The biological effects of phytoestrogens on breast cancer have also been linked to age and critical time points in a woman’s life [210]. In premenopausal women, who are at high risk for early breast cancer, dietary isoflavone intake has been associated to increase breast cell cancer risk by promoting cancer cell growth. However, isoflavone intake appears to have a protective impact on later breast cancer recurrence and mortality among postmenopausal breast cancer patients [211]. On the other hand, some phytoestrogens appear to reduce breast cancer throughout life. Asian diets, with abundant soy products, include phytoestrogens that appear to be chemo-preventive for breast cancer in Asian women, who consume more soy than women who consume a Western diet [212]. However, the relevant research on phytoestrogens in breast cancer is complicated, inconsistent, and inconclusive [213].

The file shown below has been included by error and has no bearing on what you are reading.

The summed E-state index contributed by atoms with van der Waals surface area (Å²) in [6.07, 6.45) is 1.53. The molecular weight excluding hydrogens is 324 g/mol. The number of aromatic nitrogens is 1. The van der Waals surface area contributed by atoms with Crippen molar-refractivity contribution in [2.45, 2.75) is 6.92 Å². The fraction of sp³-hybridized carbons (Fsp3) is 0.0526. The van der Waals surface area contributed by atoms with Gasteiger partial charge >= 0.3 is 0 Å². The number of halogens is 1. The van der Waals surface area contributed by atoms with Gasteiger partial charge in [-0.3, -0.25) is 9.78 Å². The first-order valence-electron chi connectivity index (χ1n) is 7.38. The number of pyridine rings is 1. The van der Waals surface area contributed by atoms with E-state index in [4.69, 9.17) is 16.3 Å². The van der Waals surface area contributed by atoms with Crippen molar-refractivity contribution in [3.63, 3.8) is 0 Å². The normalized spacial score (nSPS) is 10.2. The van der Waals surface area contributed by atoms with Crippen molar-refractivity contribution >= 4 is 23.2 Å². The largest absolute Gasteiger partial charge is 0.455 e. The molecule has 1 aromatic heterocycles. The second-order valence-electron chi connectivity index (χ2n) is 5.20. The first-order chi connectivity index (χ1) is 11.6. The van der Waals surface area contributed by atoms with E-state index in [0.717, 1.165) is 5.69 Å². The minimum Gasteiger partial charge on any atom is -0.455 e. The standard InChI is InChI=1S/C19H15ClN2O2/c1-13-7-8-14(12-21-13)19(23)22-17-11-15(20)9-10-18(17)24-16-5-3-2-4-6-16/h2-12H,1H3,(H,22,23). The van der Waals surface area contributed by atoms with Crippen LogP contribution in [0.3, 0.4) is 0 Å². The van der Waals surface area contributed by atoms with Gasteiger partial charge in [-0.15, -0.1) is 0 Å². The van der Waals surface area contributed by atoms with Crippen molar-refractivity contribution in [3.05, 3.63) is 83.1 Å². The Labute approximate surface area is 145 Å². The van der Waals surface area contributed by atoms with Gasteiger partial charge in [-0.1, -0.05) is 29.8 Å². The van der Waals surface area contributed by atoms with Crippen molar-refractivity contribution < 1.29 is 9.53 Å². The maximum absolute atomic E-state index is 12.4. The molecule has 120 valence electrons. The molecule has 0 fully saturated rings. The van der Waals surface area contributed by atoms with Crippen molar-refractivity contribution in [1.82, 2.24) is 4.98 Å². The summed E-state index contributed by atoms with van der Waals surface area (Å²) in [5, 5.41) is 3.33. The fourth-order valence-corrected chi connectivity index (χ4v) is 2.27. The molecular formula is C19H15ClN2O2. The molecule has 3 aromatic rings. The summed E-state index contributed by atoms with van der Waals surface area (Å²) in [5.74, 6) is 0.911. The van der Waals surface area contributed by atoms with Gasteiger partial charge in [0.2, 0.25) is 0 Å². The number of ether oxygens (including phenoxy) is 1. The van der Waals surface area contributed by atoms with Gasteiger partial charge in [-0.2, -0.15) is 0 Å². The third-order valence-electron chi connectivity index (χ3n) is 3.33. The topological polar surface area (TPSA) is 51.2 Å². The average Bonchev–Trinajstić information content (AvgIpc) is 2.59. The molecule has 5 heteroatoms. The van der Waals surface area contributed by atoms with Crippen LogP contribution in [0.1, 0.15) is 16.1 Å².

In addition to their influences on the etiology of hormone-related cancers, the impacts of xenoestrogens/phytoestrogens on reproductive health are manifested and determined based on the critical timing of exposure. Early life exposure alters the development of both female and male reproductive systems. The greatest risk may be during the prenatal (fetus) and early postnatal (infant) developmental windows when the organs are forming and developing [214]. Xenoestrogenic/phytoestrogenic exposure in young children may lead to early activation or interference with the hypothalamic-pituitary-gonadal (HPG) axis and therefore contribute to the early onset of puberty [215]. In adults, BPA, phthalates, pesticides, etc. have been shown to decrease the number of primordial follicles in female ovaries [216] and decrease the number and motility of sperm in male semen [217].